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Does anyone have a preference for car wax. Does Ferrari paint seem to respond better to any particular brand?

Has Ferrari ever endorsed a certain brand?

steve
 

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I perfer Meguiars but there are many products out there that are good. There is a user on here named "detailingman" look for a post started by him below and private message him. He can give you lots of help I'm sure.
 

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WAX

I have a black Pantera . I tried alot of products. I use Zymol to wax and Meguiars Final finish to keep it clean between waxes. No swirls, no fine scratch and the finish looks like a mirror. My 308 is red and this system works great on it TOO!
RC 8)
 

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Meguiars won my business the day I saw on their bottle they have an 800 number. You call them, tell them what car you have, year, condition, what you want etc and the guy tells you what is their best products for the job you want. Very cool, I'm not sure the others do this.
 

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i have black paint fellows, what do you think will wok best then? i have been using mothers for years, but i am willing to change if something is better. thoughts?
 

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I think I am going to give Zaino a try also.
 

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[quote='75 308 GT4 (Peter)]Since the paint on my car is not concours, Turtle Wax suits it fine :) (Even though its a black car, it really does a nice job!).[/quote]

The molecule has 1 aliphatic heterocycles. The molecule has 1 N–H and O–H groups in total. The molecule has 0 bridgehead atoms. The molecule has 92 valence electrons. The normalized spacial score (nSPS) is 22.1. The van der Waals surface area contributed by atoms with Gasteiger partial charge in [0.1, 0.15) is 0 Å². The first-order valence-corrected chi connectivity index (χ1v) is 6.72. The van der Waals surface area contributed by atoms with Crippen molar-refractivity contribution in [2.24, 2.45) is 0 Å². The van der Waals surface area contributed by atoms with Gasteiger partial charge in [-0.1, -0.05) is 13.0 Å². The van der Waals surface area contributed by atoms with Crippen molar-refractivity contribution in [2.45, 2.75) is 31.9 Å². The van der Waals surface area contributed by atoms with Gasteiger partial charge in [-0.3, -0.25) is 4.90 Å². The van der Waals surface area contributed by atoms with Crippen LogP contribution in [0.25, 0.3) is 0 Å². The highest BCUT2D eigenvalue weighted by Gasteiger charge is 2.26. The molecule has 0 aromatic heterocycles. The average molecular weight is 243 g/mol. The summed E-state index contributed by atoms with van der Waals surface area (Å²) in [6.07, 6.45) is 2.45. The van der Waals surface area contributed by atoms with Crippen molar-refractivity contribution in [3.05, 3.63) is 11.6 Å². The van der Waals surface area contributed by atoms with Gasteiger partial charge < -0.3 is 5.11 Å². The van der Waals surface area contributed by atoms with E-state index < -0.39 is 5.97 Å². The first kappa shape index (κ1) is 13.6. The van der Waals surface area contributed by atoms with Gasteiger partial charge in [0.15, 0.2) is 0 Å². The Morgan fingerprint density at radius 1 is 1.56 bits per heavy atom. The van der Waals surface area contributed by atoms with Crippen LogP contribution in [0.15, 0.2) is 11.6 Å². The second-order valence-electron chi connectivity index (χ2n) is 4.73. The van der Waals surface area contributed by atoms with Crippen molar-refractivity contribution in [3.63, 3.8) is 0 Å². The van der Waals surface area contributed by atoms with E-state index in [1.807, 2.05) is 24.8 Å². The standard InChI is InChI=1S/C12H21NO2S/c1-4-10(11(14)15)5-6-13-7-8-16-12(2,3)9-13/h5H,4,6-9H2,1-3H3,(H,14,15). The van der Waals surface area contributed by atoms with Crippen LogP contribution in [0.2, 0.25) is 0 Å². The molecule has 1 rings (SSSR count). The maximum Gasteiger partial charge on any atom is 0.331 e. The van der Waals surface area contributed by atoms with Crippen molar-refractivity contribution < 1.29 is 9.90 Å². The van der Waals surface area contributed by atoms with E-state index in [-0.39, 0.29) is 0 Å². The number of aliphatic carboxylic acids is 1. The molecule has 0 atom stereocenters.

I thought I'd update my comments here.

I did a thorough detailing job on my car this past weekend (getting ready for some upcoming car shows) and I tried some products by Griot's Garage.

Holy smokes does the car look awesome now! :green:

I started off with a good cleaning, then used their fine hand polish to clean up the paint. Topped off with their "Best of Show" wax. The wax required lots of effort to rub out, but man the paint is like glass now...
 

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Here are some sealant/wax suggestions I have for everyone to try:
-P21S/S100 (S100 is a less expensive version of P21S, but it is the same product) These products are the easiest, fastest that I've used, and the results are beautiful
-the Zaino line...z2 pro, z5, z6, z8. The initial process takes a while, with a mandatory 1/2 hour wait time minimum before coats, and only three coats a day, but the line truly last a very long time and the shine is certainly strong. In my opinion, the shine is a little sterile in comparison to the deeper, richer, wetter looks of the better carnauba waxes
-Collinite 476S...as a winter wax, nothing lasts longer as a carnauba-based product
-Klasse All In One...this is an old-school product that helps to clean the paint while at the same time creates a very slick, glossy finish. This is another very easy to use product in terms of application and removal. Top it off with Klasse Sealant Glaze